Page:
Fran Kelly:    Trade Minister Simon Birmingham is in our Parliament House studios. Minister welcome back to breakfast.           

Simon Birmingham:     Good morning, Fran, great to be with you.

Fran Kelly:    A free trade agreement with Indonesia is supposed to be signed by the end of this year. Will this move about the embassy, apparently aimed at winning Wentworth, put this trade pact at risk?     

Simon Birmingham:     Well no, Fran, and I don't agree with your rationalisation of why those decisions have been made. But to your question, it's been made very clear by the Indonesian Trade Minister that the discussions and the progress in terms of the signing of the Indonesia Comprehensive Partnership Agreement are on track. That's great news. It's a signature achievement of the Liberal National Government, particularly of Malcolm Turnbull and Steven Ciobo when he was the Trade Minister to have negotiated this agreement, to have got us to this point. And I am very pleased that these discussions are on track, that the work to get it signed by the end of this year is on track, because it will deliver significant benefits to both Australia and to Indonesia. Benefits that build on what is a significant raft of achievements of our government in terms of opening up trade access for Australian farmers, businesses and services suppliers. 

Fran Kelly:    And why are you so confident they're on track? Indonesia is a very strong supporter of a Palestinian State, no doubt about that. It has voiced strong concern yesterday over the move from the Australian Government over the Israel embassy. In fact we were even hearing yesterday the ABC heard that there was talk, within the trade area, of retaliation, perhaps suspending that trade agreement. What assurances have you received yourself?         

Simon Birmingham:     I'm confident they're on track because the Indonesian Trade Minister has himself publicly made that clear.

Fran Kelly:    Have you spoken to the Indonesian Trade Minister?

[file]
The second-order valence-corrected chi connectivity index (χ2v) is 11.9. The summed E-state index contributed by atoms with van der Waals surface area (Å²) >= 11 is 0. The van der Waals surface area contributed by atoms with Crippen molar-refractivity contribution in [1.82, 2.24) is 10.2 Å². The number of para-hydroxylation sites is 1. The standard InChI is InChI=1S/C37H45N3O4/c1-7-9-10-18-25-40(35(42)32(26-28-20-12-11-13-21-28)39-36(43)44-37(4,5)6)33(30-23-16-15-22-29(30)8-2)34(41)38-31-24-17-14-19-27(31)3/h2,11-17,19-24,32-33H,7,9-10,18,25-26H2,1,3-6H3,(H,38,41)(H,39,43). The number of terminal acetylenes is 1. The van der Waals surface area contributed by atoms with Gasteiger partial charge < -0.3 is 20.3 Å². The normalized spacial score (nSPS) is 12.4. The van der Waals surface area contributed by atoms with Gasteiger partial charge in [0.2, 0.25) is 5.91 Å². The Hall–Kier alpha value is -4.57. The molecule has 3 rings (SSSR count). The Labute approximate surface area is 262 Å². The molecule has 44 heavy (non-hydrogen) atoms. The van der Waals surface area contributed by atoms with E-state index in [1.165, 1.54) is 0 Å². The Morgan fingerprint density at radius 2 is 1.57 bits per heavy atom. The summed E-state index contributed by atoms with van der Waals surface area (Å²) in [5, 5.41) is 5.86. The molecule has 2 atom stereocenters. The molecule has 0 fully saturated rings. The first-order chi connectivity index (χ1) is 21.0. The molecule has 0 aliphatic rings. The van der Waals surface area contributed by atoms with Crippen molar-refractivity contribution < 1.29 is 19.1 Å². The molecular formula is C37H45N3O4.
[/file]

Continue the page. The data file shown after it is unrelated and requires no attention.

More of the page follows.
Simon Birmingham:     I've been in touch and indeed we of course have been in touch as a government, as we were before the announcement was made by Prime Minister Morrison about these policy matters. Because that's what you do with your close neighbours and partners. But you also don't necessarily expect that two nations will always agree in terms of foreign policy positions as they relate to a third nation. But that shouldn't get in the way of a strong bilateral relationship.

Fran Kelly:    Perhaps it shouldn't but is it going to get in the way? Have you spoken, when you say you've been in touch, what reassurances, what assurances, have you received from your trade counterpart?    

Simon Birmingham:     Well Fran, far better than taking my word for it in terms of private discussions or conversations, I'm highlighting to you the Indonesian Trade Minister's public comments, publicly reported by news outlets, that make it clear that he says they are on track. And so, we take the Indonesian Government not just at its word in terms of private assurances, but its publicly stated word as well. They are close partners of Australia. We cooperate in many, many ways. We will continue to do so. That doesn't mean we will agree on every possible foreign policy position taken in relation to other nations or other circumstances. But in terms of our bilateral cooperation with Indonesia, it is strong, it will continue to be strong, we will continue to build on the cooperation economically as well as in other spheres that we have over the recent years and will do so because it is in Australia's national interest to have a strong relationship with Indonesia. And indeed it's in Indonesia's interests to work with us in terms of the investment opportunities for Australian service suppliers across education sectors, tourism sectors or others to help grow the Indonesian economy and opportunities for Indonesia in the future.

Fran Kelly:    Alright what about beyond Indonesia? Barnaby Joyce says the government should be planning for "repercussions" from the Kuwaities, the Qataries, the Saudies, the Jordanians, the Bharainies, and the list goes on. Did the Government fully consider the trade implications of this major shift in Australia's Middle East policy?

Simon Birmingham:     Well the Government considers all implications of all decisions that are made. And now we have to make sure that we balance national security interests with economic interests and ultimately do what we believe is right as well.

Fran Kelly:    So were you consulted on this and the trade implications of this?
           
Simon Birmingham:     As Scott Morrison's made clear, this decision went through processes, including the leadership group of the Government. I was part of that. I recognise, Fran, that we have to get progress in terms of the two-State solution and as a driving factor here in terms of what the Government is looking at. Clearly what has been done to date, over many, many years, has not got us to the point of a two-State solution being implemented in relation to Israel and Palestine. And so looking at options in terms of how we can progress that is something that is valid, is something the Government is committed to doing.